Popular: The WB at it’s Campiest

2 Nov

PopularI don’t know how many people remember the TV series Popular from the WB’s 1999-2001 seasons, but it’s an awesome gem that suffered an early death by cancellation. Before I get into the reasons I love this show, let’s go over the history of the WB circa 1999.

The WB launched in January 1995 and for the first two years didn’t really have any “hits” outside of 7th Heaven, and to a lesser extent the Steve Harvey and Jamie Foxx Shows, though I personally enjoyed Unhappily Ever After, and to a much lesser extent Sister, Sister. Then Buffy the Vampire Slayer aired in March 1997, which changed the WBs course forever. Instead of focusing on broad comedies or family oriented dramas, the powers-at-be decided to go for the teen market, and quickly following Buffy‘s success, they churned out Dawson’s Creek that catapulted the station and it’s stars to the stratosphere. Following James Van Der Beek and company, the WB launched Felicity and Charmed in the Fall of 1998.

The WB wasn’t the first station to reel in the teen market, but it was the first one to cater primarily to teenagers. Fox had Beverly Hills, 90210, but also The Simpsons, and Married With Children–while popular with the younger demographic, they weren’t aimed specifically at teenagers or about them. ABC had TGIF, but Sabrina, the Teenage Witch and Boy Meets World, didn’t have the bite that the hour long Dawson and Buffy had.

Dawson, Buffy, and 7th Heaven shaped every program the WB launched until it joined to form the CW Network. The “Dawsons” were shows about young adults, featured impressive dialogue for the character’s age groups, love triangles, relationship dilemmas, and never really found an audience beyond the teenage girl demographic. These included, Felicity, Young Americans (a Dawson’s Creek spin off), Hyperion Bay and D.C. (back-to-back shows with Mark-Paul Gosselaar that both failed), Glory Days (which could be considered a “Buffy” but it’s from Kevin Williamson), and One Tree Hill. The “Buffys” obviously had supernatural aspects and loads of action and included Charmed, Angel, Smallville, Supernatural, Roswell, Birds of Prey, Tarzan and a few others. Finally, the “7th Heavens” were family or generational dramas: Everwood, Jack & Bobby, Just Legal, The Mountain, and Related. Gilmore Girls is perhaps the only one I hesitate placing in the “7th Heaven” category, as the character development and dialogue quite easily fit in with the “Dawsons,” it’s ultimately about the family of relationships between Emily, Loralei and Rory.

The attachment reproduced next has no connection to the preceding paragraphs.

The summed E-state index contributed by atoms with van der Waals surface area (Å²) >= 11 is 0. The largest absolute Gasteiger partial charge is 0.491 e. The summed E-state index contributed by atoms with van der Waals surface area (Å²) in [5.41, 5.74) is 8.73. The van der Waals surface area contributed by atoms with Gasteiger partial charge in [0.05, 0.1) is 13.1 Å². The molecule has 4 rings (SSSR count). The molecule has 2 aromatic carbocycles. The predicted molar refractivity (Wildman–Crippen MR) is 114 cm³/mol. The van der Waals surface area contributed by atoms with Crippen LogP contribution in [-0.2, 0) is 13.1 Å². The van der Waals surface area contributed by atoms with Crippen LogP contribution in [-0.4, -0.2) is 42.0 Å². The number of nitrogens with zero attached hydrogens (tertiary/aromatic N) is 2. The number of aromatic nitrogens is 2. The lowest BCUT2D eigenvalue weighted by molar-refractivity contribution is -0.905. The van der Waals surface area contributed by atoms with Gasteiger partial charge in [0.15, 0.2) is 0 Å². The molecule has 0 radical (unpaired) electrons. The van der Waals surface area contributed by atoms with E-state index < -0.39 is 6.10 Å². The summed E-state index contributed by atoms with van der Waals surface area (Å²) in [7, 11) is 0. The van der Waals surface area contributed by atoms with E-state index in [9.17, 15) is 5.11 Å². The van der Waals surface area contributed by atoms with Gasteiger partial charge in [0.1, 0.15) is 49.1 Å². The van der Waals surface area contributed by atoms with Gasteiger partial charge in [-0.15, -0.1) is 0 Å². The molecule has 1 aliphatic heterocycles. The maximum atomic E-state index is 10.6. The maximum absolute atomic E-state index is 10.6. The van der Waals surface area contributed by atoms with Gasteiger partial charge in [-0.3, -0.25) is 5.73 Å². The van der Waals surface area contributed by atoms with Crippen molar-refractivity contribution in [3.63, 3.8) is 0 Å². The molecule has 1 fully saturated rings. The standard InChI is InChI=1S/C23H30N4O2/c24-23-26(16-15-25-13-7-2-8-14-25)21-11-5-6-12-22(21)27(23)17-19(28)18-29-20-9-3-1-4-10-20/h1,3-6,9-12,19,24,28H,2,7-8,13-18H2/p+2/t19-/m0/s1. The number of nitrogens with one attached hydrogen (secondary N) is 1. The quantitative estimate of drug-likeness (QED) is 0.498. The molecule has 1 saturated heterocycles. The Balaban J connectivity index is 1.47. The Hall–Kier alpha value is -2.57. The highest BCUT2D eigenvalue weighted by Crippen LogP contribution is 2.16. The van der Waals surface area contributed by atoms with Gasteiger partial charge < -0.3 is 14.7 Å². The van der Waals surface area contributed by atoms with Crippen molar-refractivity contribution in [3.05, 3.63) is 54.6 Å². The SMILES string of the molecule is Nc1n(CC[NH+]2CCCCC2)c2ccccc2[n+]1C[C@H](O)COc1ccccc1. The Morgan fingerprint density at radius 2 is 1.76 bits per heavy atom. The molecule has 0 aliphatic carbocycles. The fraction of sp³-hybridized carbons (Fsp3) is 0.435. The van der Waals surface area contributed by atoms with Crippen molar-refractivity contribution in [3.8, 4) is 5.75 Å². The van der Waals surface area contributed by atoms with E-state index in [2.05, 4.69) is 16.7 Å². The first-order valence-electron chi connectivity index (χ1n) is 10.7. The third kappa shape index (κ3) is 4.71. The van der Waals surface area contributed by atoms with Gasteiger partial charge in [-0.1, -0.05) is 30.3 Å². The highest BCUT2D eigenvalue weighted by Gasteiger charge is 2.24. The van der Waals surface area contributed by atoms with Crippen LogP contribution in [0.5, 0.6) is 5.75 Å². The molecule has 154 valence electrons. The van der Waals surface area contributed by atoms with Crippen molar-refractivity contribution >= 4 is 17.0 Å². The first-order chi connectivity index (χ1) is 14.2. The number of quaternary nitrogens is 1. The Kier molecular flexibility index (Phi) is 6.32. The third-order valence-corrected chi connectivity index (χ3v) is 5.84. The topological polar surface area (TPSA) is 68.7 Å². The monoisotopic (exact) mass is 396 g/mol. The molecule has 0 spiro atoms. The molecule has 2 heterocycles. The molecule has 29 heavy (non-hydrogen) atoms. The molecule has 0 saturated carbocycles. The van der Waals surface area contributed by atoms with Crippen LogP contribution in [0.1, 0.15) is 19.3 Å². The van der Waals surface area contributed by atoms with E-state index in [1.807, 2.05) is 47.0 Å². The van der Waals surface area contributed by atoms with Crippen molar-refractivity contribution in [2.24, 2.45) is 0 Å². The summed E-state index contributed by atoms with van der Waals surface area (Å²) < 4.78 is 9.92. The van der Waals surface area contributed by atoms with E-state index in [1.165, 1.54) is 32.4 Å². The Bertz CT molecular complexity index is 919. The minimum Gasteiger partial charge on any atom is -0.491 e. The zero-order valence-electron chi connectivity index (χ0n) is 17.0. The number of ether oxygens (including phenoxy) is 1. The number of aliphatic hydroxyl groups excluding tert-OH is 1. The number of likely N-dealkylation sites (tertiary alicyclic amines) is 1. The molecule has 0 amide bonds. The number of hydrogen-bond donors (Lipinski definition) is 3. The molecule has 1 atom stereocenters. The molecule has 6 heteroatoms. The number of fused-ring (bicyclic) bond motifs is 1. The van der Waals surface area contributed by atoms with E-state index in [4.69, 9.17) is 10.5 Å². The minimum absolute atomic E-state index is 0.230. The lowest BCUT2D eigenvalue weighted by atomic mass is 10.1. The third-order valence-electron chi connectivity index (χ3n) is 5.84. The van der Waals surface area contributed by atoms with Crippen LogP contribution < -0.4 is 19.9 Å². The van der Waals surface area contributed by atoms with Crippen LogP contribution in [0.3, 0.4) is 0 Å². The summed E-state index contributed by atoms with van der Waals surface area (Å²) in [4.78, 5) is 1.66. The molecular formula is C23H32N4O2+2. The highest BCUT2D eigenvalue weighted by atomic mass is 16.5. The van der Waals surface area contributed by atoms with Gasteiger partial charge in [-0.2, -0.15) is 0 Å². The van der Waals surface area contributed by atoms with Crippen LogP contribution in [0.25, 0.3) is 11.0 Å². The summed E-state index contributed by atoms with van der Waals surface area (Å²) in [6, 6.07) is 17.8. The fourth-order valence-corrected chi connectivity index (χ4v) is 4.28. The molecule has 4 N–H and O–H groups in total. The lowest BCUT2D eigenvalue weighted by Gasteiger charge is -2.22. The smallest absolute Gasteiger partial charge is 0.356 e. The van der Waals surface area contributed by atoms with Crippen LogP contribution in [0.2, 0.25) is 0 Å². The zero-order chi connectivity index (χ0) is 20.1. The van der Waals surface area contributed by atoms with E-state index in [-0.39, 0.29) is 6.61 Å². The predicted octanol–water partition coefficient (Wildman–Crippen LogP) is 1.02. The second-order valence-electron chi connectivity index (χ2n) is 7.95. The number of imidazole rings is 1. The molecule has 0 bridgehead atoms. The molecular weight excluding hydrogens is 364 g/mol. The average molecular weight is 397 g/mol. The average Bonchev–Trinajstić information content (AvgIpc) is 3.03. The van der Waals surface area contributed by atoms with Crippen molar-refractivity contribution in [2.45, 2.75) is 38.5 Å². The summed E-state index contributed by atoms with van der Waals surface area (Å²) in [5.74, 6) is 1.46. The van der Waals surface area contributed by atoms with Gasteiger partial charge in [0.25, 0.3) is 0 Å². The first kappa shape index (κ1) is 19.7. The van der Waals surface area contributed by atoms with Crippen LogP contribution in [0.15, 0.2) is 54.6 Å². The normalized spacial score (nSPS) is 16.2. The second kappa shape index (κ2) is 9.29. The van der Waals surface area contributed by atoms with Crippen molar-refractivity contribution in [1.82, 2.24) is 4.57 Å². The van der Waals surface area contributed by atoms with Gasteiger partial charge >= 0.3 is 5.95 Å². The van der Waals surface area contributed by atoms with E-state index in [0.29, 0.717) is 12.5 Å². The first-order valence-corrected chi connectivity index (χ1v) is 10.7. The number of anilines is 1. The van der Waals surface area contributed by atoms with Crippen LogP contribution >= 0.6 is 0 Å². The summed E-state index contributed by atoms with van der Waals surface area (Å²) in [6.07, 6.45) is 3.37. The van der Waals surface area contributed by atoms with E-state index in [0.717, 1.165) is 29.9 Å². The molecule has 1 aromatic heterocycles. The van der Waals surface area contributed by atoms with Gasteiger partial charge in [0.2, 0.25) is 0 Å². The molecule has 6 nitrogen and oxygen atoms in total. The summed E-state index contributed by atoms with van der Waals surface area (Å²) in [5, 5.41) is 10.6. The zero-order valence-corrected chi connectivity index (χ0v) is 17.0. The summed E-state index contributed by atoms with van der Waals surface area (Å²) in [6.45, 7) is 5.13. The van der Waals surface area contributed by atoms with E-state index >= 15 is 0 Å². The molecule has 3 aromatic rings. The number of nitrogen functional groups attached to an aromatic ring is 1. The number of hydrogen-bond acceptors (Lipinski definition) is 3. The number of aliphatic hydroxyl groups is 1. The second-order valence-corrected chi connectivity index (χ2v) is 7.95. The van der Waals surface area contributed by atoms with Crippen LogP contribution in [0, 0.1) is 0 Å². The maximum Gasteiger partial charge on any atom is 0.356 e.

So here we are, 1999 and the WB is in full swing, they launch a Friday night schedule: Angel, Roswell, and Popular. Although a dark comedy, Popular was generally scheduled around the other successful teen dramas, which did not make for good bed fellows. It was never very successful. It was pure camp at it’s best, and bad, forced drama at it’s worst. Personally, I believe the show was canceled due to the second season, which became a train wreck when the writers/creators/producers attempted to conform to the “Dawson” genre by adding drama and loosing a lot of the comedy. Of course, the comedy also suffered when Leslie Grossman negotiated her contract to allow her every 4th week off due to the intensity of her performance as Mary Cherry. Understandable, but with her out ever fourth episode or so, the writers, who relied on the character for most the humor, created dramatic story points to make up for it–unsuccessfully. However, while the second season was the final straw that canceled the show, I think the reason it was unsuccessful was because it’s gay.

I mean it. It might not have any openly gay main characters, but it has a gay sensibility, aka it’s one of the campest show’s I’ve seen on network television. Mary Cherry is a straight up drag queen, Ms. Glass (aka “Sir” aka “Claw) is a closeted, butch lesbian who deals with her own sexuality through the course of the show, and most importantly, it doesn’t fall into the homogenized “Buffy,” “Dawson,” or “7th Heaven” genres, which is why it’s the only WB show I ever watched (excluding Buffy which I only started watching a few years ago after it had been off the air). The only other show that ever attracted my attention like Popular, was the short lived Gross Pointe–a satirical look at Beverly Hills, 90210. Much like Popular, Gross Pointe parodied the other network shows.

This is only the beginning of a series of posts I will be writing about Popular. For my birthday, I received the complete series on DVD and I plan to write an article on the most notable episodes (if not all/the majority). Eventually, I might do the same with other WB shows, but seeing as I only have Buffy on DVD and I don’t know if I could ever get myself to watch even a whole episode of Dawson’s Creek, we’ll see how that goes.

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One Response to “Popular: The WB at it’s Campiest”

Trackbacks/Pingbacks

  1. Popular Revisited « The Wonderful World of Liz Thrilla - December 16, 2010

    […] the entire series of Popular on DVD for my birthday.  I immediately consumed all the episodes and noticed how this show didn’t fit into the late 90′s line up for the WB because of how qu….  I initially planned on updating with some more observations, but PhD research got in the way and […]

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